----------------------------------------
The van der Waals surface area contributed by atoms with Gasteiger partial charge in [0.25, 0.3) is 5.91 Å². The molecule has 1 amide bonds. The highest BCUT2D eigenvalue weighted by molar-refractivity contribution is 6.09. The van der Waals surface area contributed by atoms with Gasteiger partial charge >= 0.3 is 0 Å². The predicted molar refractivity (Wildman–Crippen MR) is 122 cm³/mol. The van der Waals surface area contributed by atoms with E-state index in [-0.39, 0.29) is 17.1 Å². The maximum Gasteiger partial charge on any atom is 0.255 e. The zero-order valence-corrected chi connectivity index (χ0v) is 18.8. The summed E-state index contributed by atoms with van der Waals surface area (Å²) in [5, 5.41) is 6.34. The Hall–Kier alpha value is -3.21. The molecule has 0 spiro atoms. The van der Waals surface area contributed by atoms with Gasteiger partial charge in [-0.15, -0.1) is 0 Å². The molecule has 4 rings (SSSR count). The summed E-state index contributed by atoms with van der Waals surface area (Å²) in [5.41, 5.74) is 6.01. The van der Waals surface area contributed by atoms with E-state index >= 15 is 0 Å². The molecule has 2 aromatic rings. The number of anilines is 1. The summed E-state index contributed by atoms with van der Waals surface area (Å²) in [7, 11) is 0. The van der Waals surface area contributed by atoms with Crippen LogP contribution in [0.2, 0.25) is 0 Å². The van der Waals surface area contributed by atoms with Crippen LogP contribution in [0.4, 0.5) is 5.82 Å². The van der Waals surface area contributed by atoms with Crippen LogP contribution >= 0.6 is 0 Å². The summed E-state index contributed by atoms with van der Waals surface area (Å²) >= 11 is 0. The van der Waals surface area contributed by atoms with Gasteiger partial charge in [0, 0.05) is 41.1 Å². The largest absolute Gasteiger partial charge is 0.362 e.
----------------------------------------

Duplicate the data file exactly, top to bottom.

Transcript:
The van der Waals surface area contributed by atoms with Gasteiger partial charge in [0.25, 0.3) is 5.91 Å². The molecule has 1 amide bonds. The highest BCUT2D eigenvalue weighted by molar-refractivity contribution is 6.09. The van der Waals surface area contributed by atoms with Gasteiger partial charge >= 0.3 is 0 Å². The predicted molar refractivity (Wildman–Crippen MR) is 122 cm³/mol. The van der Waals surface area contributed by atoms with E-state index in [-0.39, 0.29) is 17.1 Å². The maximum Gasteiger partial charge on any atom is 0.255 e. The zero-order valence-corrected chi connectivity index (χ0v) is 18.8. The summed E-state index contributed by atoms with van der Waals surface area (Å²) in [5, 5.41) is 6.34. The Hall–Kier alpha value is -3.21. The molecule has 0 spiro atoms. The van der Waals surface area contributed by atoms with Gasteiger partial charge in [-0.15, -0.1) is 0 Å². The molecule has 4 rings (SSSR count). The summed E-state index contributed by atoms with van der Waals surface area (Å²) in [5.41, 5.74) is 6.01. The van der Waals surface area contributed by atoms with E-state index >= 15 is 0 Å². The molecule has 2 aromatic rings. The number of anilines is 1. The summed E-state index contributed by atoms with van der Waals surface area (Å²) in [7, 11) is 0. The van der Waals surface area contributed by atoms with Crippen LogP contribution in [0.2, 0.25) is 0 Å². The van der Waals surface area contributed by atoms with Crippen LogP contribution in [0.4, 0.5) is 5.82 Å². The van der Waals surface area contributed by atoms with Crippen LogP contribution >= 0.6 is 0 Å². The summed E-state index contributed by atoms with van der Waals surface area (Å²) >= 11 is 0. The van der Waals surface area contributed by atoms with Gasteiger partial charge in [0, 0.05) is 41.1 Å². The largest absolute Gasteiger partial charge is 0.362 e.